The fascination of this place
is not about what there is
but about what is missing.

This is not a cliché.

April 2014

01 April 2014


"What will the weather be like?" is the question guests ask me most. Just as often I reply to their enquiry that I have no idea. It’s the truth: to know is not that important. I am lucky enough to be a hotelier and at times I feel obliged to have a look at the forecast. The other day for example it was forecast that there would be another 30-50 centimetres of snow.
“I reflected that the experts, full of forecasts as they are, deprive us of part of our future: we believe that they help us to live better but it is not really so.”
However, although there were large innocuous clouds hanging high it was the sunshine which broke through. And more besides, the tree outside my office was showing the first signs of  blossom. "What’s going on  - I asked myself – it is supposed to be snowing, isn’t it?" We common mortals had been yet again completely fooled that day: the forecast had been inaccurate. How was it possible? How confusing and disturbing! Almost earth shattering in consequence. Nowadays the situation is exacerbated for an innacurate forecast results in a general blackout. Aldo Leopold, father of scientific environmentalism, noted that "the average citizen believes that science knows how to make the mechanisms of the community function, whereas the scientist knows very well that he does not know how". You see, even the scientists get it wrong at times! In fact I reflected that the experts, full of forecasts as they are, deprive us of part of our future: we believe that they help us to live better but it is not really so. When their forecasts are right they take some of the emotion from our experience and when they are wrong we are disappointed and a little bitter. In this way we lose something of the pleasure  – and at times the pain – of the surprise. Our curiosity is dampened – curiosity that is in the sense of curiositas, meaning the propensity to take interest in that which is happening around us, the pleasure to live an experience, to open our eyes wide in disbelief when faced with something which just a moment or two ago was very far from our conscience. When all is finetuned and programmed we forget those magical moments which make our heart skip a beat. As far as weather forecasting goes – most of the time it being accurate – we resort to the hope of an easier life, even of a marvellous life even. Isn’t it all a bit of a trick? What really counts should be how we react, how we make the most of our time, and we do not become too reliant on the forecasts. We should be able ourselves to stir a revolution when it is the time to do so, but likewise to relax when Nature determines that it is the moment to do so. And this philosophy also means to enjoy the snowflakes falling, even if we know they may cause problems for the deers in the woods, may cause damage to the lift systems on the Marmolada, and may create great transport disruption. Are we so sure that we would live worse if we did not follow the weather forecasts on TV? Perhaps we might learn how to appreciate to the most every ray of sunshine, every flight of the crows as they circle high up, they informing us of the arrival of a high pressure belt. Why don’t we think to turn off the TV and reread the words of Aldo Leopold, he also saying: "The chance to see geese is far more important than watching television, and the chance to venture and  search and come across an anemone is an inalienable right just as important as the right of free expression". We need to enjoy Nature knowingly, to appreciate its beauty and its dramatic impact, to witness and be moved by the tree outside the office which shows the first signs of  blossom, especially when just round the corner in the main hotel courtyard area there is still 3 foot or more of snow! The indication is clear: spring is on its way. When will it come? Let it surprise us. All we need to do is to await it with curiosity and desire. It will be a magic moment when we awake to the sight of pretty flowers. I know they will come. You will see I am right ...even if every forecast says differently!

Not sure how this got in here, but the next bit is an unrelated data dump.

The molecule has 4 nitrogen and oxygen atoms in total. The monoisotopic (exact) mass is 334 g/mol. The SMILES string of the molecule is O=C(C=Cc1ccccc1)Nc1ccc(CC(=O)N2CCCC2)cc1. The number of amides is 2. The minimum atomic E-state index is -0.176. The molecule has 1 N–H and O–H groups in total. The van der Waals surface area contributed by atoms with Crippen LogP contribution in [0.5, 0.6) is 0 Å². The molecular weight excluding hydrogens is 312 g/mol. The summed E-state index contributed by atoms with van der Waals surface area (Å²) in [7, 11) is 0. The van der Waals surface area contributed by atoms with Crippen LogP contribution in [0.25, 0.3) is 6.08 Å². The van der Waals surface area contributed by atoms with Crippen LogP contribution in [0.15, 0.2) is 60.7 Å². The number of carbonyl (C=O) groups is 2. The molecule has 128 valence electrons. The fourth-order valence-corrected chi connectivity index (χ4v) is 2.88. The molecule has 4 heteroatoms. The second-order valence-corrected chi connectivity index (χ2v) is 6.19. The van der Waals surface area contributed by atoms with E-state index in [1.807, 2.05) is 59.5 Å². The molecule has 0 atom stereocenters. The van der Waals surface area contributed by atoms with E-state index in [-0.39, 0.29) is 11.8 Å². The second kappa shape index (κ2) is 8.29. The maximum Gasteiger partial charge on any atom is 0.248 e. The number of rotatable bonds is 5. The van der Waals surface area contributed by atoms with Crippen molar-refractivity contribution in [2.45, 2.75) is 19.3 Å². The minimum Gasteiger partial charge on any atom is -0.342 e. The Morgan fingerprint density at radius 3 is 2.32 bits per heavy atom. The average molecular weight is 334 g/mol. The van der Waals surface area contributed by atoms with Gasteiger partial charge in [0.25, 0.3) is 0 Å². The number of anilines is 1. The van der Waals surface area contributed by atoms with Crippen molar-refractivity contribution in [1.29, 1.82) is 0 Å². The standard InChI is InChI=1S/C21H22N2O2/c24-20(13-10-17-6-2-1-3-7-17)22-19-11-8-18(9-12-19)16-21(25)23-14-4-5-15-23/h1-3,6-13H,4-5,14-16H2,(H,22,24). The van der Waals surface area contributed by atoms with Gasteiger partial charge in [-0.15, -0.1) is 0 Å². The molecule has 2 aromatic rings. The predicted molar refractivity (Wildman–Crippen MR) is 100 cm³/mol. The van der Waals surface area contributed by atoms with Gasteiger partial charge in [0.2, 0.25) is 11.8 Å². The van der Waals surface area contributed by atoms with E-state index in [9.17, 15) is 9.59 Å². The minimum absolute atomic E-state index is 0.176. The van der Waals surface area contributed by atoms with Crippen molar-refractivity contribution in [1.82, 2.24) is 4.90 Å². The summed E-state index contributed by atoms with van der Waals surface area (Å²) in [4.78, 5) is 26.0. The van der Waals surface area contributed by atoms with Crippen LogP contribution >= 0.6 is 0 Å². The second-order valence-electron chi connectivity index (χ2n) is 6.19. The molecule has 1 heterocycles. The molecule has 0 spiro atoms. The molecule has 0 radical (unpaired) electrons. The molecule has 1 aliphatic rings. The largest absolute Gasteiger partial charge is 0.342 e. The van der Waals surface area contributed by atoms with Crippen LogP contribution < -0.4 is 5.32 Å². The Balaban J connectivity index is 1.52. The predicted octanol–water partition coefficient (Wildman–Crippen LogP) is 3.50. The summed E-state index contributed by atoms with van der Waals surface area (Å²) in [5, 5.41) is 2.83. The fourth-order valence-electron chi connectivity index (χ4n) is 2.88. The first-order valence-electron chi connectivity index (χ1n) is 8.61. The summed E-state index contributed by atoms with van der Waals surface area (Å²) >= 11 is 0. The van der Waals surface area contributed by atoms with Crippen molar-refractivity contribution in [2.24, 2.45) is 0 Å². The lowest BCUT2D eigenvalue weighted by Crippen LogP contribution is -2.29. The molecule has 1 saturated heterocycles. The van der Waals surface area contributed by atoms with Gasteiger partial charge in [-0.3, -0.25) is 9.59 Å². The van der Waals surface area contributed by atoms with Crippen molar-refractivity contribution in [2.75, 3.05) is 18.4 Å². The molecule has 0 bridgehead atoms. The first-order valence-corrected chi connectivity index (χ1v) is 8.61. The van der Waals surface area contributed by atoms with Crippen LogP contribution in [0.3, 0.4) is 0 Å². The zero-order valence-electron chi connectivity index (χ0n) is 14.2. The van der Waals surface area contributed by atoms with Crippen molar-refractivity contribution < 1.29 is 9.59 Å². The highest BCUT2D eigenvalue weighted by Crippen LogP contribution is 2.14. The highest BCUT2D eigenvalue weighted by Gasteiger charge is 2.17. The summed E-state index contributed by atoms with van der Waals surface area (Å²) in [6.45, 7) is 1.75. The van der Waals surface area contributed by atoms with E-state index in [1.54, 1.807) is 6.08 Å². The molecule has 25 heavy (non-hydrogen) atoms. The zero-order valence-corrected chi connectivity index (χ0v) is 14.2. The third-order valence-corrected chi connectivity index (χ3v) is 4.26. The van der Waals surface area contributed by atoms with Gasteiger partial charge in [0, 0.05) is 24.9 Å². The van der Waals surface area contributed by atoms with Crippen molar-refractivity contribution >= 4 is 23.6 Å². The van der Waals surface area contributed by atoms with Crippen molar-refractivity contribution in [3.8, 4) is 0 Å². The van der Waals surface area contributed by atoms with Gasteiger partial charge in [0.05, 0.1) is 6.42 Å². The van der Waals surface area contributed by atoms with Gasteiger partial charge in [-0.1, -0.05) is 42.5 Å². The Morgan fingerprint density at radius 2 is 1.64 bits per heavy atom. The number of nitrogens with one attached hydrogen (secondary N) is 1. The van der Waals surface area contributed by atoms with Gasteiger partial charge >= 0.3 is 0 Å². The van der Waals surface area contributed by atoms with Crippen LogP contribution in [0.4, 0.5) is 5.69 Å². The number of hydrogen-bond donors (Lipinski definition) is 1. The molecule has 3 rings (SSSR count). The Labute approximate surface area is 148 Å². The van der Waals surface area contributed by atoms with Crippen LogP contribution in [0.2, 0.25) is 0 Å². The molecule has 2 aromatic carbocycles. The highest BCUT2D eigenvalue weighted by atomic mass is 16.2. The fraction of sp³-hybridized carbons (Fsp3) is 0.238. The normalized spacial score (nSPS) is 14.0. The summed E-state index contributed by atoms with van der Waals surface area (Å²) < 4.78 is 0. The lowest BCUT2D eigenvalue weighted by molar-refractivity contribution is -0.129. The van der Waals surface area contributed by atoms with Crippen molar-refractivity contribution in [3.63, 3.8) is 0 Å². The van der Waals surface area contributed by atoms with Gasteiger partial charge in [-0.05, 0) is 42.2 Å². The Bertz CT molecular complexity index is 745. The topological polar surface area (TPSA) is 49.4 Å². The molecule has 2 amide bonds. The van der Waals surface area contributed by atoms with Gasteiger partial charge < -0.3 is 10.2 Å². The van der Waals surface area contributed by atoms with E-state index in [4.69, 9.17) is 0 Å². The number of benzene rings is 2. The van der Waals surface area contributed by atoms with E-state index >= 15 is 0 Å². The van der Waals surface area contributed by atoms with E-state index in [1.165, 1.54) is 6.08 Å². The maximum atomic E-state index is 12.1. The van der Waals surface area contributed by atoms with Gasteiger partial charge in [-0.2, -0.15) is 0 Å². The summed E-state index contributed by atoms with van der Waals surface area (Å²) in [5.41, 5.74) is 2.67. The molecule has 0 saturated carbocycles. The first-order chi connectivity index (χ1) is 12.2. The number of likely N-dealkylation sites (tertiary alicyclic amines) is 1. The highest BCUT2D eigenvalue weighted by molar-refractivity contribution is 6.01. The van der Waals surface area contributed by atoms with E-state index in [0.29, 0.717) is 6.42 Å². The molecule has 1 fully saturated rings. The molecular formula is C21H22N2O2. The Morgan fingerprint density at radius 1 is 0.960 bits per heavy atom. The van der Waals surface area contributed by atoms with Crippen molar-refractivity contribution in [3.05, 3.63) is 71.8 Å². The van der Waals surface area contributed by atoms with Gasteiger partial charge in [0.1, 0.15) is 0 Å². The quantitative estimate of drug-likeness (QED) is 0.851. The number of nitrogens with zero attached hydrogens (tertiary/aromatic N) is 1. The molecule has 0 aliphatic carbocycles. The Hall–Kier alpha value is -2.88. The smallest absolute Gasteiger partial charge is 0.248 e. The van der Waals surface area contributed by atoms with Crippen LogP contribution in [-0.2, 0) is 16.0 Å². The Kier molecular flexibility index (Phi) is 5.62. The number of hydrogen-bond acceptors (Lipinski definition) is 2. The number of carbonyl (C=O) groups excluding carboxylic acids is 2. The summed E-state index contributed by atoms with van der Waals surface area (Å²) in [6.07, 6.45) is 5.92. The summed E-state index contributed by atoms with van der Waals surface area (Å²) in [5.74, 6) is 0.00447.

Michil Costa

“The hypothesis according to which social sciences may develop to make possible the exact forecast and prediction of facts and happenings of all types leads to absurd consequences.”
K. R. Popper